If you have textured breast implants, you could be at risk for breast implant–associated anaplastic large cell lymphoma (BIA-ALCL). BIA-ALCL is a cancer of the immune system and is a type of non-Hodgkin’s lymphoma—it is not breast cancer. People who have breast implants with the most textured surface have the highest risk.
“It’s not clear exactly how these implants cause BIA-ALCL,” said Michel Saint-Cyr, MD, a plastic surgeon at Banner MD Anderson Cancer Center in Arizona. One theory is that the rough, sandpaper-like surface of textured breast implants might cause chronic inflammation that leads to BIA-ALCL.
Another theory is that the larger surface area of a textured implant traps more bacteria, creating what’s called a biofilm—a colony of microbes that stick to each other and to the implant’s surface. This biofilm might cause inflammation and lead to BIA-ALCL.
BIA-ALCL is usually found in the scar tissue and fluid near the implant, but in some cases, it can spread throughout the body.
Who is at risk for BIA-ALCL?
The risk of developing BIA-ALCL is low, but this cancer is serious and can lead to death, especially if it’s not treated quickly.
You’re at risk if you’ve had textured breast implants placed, either for breast reconstruction or for cosmetic breast enhancement, and your risk increases the longer you’ve had the implants in place. Most people with BIA-ALCL are diagnosed from 7.5 to 11 years after their implants are inserted.
Whether a breast implant is filled with saline or silicone doesn’t seem to affect your risk of developing BIA-ALCL, but there also is no data available from large, well-designed studies examining this risk, Dr. Saint-Cyr said.
What are the symptoms of BIA-ALCL?
Symptoms include breast swelling or redness not associated with an infection, breast pain, a lump in the breast or the area of the breast implant or spontaneous fluid collection in the breast pocket which can sometimes happen after routine imaging. “These symptoms may occur well after the surgical incision has healed, often years after the implant was placed,” Dr. Saint-Cyr said. Other, less common symptoms include enlarged lymph nodes, skin rash, fever and weight loss.
If you notice one or more of these symptoms, it does not mean you have BIA-ALCL. However, it is important you talk to your health care provider. Your doctor can order an ultrasound or MRI to see if fluid is collecting around the implant and can refer you to a specialist who diagnoses and treats BIA-ALCL. If there’s fluid or a lump present, it can be tested for BIA-ALCL.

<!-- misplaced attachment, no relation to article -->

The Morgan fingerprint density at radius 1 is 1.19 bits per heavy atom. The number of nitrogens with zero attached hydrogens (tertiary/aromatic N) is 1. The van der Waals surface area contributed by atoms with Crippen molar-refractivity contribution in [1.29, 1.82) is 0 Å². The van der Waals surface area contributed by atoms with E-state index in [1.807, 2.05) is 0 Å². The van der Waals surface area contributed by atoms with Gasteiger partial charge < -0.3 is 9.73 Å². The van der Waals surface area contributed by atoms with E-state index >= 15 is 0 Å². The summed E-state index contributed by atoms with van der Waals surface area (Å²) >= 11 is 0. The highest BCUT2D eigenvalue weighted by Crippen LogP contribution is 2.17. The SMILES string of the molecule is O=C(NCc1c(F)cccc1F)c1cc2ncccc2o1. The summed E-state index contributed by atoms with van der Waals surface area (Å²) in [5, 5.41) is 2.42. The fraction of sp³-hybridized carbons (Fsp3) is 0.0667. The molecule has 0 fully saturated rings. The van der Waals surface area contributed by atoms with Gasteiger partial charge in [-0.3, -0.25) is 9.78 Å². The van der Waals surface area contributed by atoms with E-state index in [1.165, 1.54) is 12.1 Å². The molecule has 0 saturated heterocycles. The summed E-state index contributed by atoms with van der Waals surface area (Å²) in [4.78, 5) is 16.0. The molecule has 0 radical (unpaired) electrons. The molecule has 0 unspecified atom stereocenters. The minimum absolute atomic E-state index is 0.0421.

How can BIA-ALCL be treated?
Treatment usually involves surgery to remove the implant and the scar tissue that surrounds it. “Even if one implant is affected, both implants should be removed,” Dr. Saint-Cyr said. Any suspicious masses or lymph nodes should be biopsied or removed as well. Some people also need chemotherapy, radiation therapy or stem cell transplant therapy.
“For people who receive appropriate, timely treatment, the prognosis is very good,” Dr. Saint-Cyr said. “Research shows 93% of patients are still disease-free three years following their treatment.”
What if I have textured breast implants but I don’t have symptoms?
The FDA does not recommend removing textured breast implants or expanders if you have no symptoms. “The risk of developing BIA-ALCL is rare, but you should monitor your breasts with regular examinations,” Dr. Saint-Cyr said. Contact your doctor if you notice:
- Persistent breast swelling or a mass near the breast implant
- Pain near the breast implant
- Any changes in the areas around the breast implant
The bottom line
BIA-ALCL is a rare but serious type of cancer that can affect people who have textured breast implants. If you notice swelling, pain or changes in your breast and you have textured implants, talk to a health care provider. Reach out to Banner Health if you need to connect with a doctor.
Learn more about breast implants with these articles:
- Breast Implants & Mammograms: What You Should Know
- Health Risks of Breast Implants
- The Important Role Plastic Surgery Plays in Cancer Treatment & Recovery